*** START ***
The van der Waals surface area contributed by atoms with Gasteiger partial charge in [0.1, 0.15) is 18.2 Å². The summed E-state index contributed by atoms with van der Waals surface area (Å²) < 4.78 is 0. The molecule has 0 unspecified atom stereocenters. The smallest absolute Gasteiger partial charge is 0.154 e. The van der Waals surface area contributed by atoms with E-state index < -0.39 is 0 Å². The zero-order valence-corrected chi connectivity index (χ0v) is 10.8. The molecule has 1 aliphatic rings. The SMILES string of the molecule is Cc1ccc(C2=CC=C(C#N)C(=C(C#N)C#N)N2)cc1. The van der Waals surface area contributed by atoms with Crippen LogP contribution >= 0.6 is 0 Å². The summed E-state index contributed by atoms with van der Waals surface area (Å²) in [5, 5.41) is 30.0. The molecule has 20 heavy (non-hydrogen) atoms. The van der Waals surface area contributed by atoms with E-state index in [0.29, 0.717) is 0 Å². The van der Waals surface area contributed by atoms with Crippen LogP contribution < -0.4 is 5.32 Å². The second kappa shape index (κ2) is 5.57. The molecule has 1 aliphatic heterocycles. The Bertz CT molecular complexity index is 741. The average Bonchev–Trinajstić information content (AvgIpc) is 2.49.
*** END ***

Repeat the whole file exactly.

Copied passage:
The van der Waals surface area contributed by atoms with Gasteiger partial charge in [0.1, 0.15) is 18.2 Å². The summed E-state index contributed by atoms with van der Waals surface area (Å²) < 4.78 is 0. The molecule has 0 unspecified atom stereocenters. The smallest absolute Gasteiger partial charge is 0.154 e. The van der Waals surface area contributed by atoms with E-state index < -0.39 is 0 Å². The zero-order valence-corrected chi connectivity index (χ0v) is 10.8. The molecule has 1 aliphatic rings. The SMILES string of the molecule is Cc1ccc(C2=CC=C(C#N)C(=C(C#N)C#N)N2)cc1. The van der Waals surface area contributed by atoms with Crippen LogP contribution >= 0.6 is 0 Å². The summed E-state index contributed by atoms with van der Waals surface area (Å²) in [5, 5.41) is 30.0. The molecule has 20 heavy (non-hydrogen) atoms. The van der Waals surface area contributed by atoms with E-state index in [0.29, 0.717) is 0 Å². The van der Waals surface area contributed by atoms with Crippen LogP contribution < -0.4 is 5.32 Å². The second kappa shape index (κ2) is 5.57. The molecule has 1 aliphatic heterocycles. The Bertz CT molecular complexity index is 741. The average Bonchev–Trinajstić information content (AvgIpc) is 2.49.